Module 2.
PR events

Module 3.
Understanding the media

Module 4.
Effective media releases

Module 5.
Preparing the newsmaker

Module 6.
Crisis management

Module 7.
Campaign strategy

Module 8.
PR Tool Kit





Module 1: Introduction to Public Relations

The Public Relations Society of America (PRSA) provides some useful guidelines in defining the work of the public relations professional:

Public relations helps our complex, pluralistic society to reach decisions and function more effective by contributing to mutual understanding among groups and institutions. It serves to bring private and public policies into harmony.

Public relations serves a wide variety of institutions in society such as businesses, trade unions, government agencies, voluntary associations, foundations, hospitals, schools, colleges, and religious institutions. To achieve their goals, these institutions must develop effective relationships with many different audiences or publics such as employees, members, customers, local communities, shareholders, and other institutions, and with society at large.

Effective public relations should encompass the following:

  • Anticipating, analyzing and interpreting public opinion, attitudes, and issues that might impact the operations and plans of an organization.

  • Counseling management at all levels in an organization with regard to policy decisions, courses of action, and communications.

  • Researching, conducting, and evaluating, on a continuing basis, programs of action and communication to achieve the informed public understanding necessary to success of an organization's aims.

  • Planning and implementing the organization's efforts to influence or change public policy.

We’ll be looking at case examples of these principles applied to strategic public relations campaigns, as well as circumstances that warrant quick spontaneous action. One basic rule of journalism: don’t just tell people about something. SHOW them. We’ll examine lots of public relations case studies — real life stories providing insight into principles of PR. Let’s start with a couple.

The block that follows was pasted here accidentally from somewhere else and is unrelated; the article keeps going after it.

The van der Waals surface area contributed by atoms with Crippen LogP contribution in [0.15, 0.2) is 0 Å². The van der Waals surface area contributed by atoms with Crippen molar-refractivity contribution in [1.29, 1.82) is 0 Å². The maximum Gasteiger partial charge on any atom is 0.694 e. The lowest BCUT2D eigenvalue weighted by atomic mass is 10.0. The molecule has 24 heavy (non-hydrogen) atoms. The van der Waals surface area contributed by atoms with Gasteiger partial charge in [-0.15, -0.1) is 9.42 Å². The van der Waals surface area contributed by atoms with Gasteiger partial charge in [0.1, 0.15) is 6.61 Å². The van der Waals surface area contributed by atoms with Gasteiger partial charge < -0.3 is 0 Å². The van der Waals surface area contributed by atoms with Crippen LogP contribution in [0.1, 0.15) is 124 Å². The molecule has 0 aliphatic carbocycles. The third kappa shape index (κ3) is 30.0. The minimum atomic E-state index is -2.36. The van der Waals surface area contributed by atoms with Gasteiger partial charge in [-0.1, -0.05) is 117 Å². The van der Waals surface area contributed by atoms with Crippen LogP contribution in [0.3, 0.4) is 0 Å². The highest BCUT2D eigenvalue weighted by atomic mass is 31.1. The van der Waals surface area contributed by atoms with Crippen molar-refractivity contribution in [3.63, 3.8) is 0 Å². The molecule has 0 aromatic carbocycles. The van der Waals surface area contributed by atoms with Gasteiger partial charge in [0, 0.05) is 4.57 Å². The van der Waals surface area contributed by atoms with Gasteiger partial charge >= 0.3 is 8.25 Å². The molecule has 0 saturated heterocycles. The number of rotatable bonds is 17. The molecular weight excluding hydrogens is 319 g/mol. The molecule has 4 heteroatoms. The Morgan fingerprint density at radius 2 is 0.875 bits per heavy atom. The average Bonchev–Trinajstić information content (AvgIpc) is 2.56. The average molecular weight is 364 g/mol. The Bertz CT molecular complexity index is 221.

Case Studies

There are many case examples of effective public relations. But examples of bad public relations tactics can be more interesting. Here’s one:

  • The Disney Corporation proposed opening $650-million Civil War theme park in the U.S. state of Virginia. This was greeted by a public outcry and media ridicule. The American Civil War was some 130 years ago, but it is still on many Americans’ minds. More Americans were killed in Civil war than World War I, World War II, the Korean and Vietnam wars combined. There were not as many deaths as in the USSR’s Great Patriotic War, but it is still a very painful memory for many Americans. Many people perceived the Disney Civil War theme park as trivializing history, exploiting the tragedy. It received lots of bad press. Cartoonists depicted Mickey Mouse on the battlefield. Disney soon backed off the proposal. This demonstrates how even with lots of money for public relations (and Disney has plenty of PR money), you can still wind up looking bad. (Learn more about this case)

And there is no shortage of PR victories. One of the most successful of American media relation campaigns happened right in Russia:

  • When McDonalds opened its Moscow restaurant in 1990, opening ceremonies were carried live by all three major U.S. television networks in morning programs, reaching millions of viewers. The program anchors interviewed McDonalds officials and executives (PR people were prominent both in front of and behind the cameras). It was a big story in America. The media used McDonalds as a symbol for capitalism entering Russia, but the important symbol for McDonalds was getting its golden arches on TV to a large viewing audience.

We’ll look at many more case studies as we go on.

Module 2: PR events: how to attract media and public attention.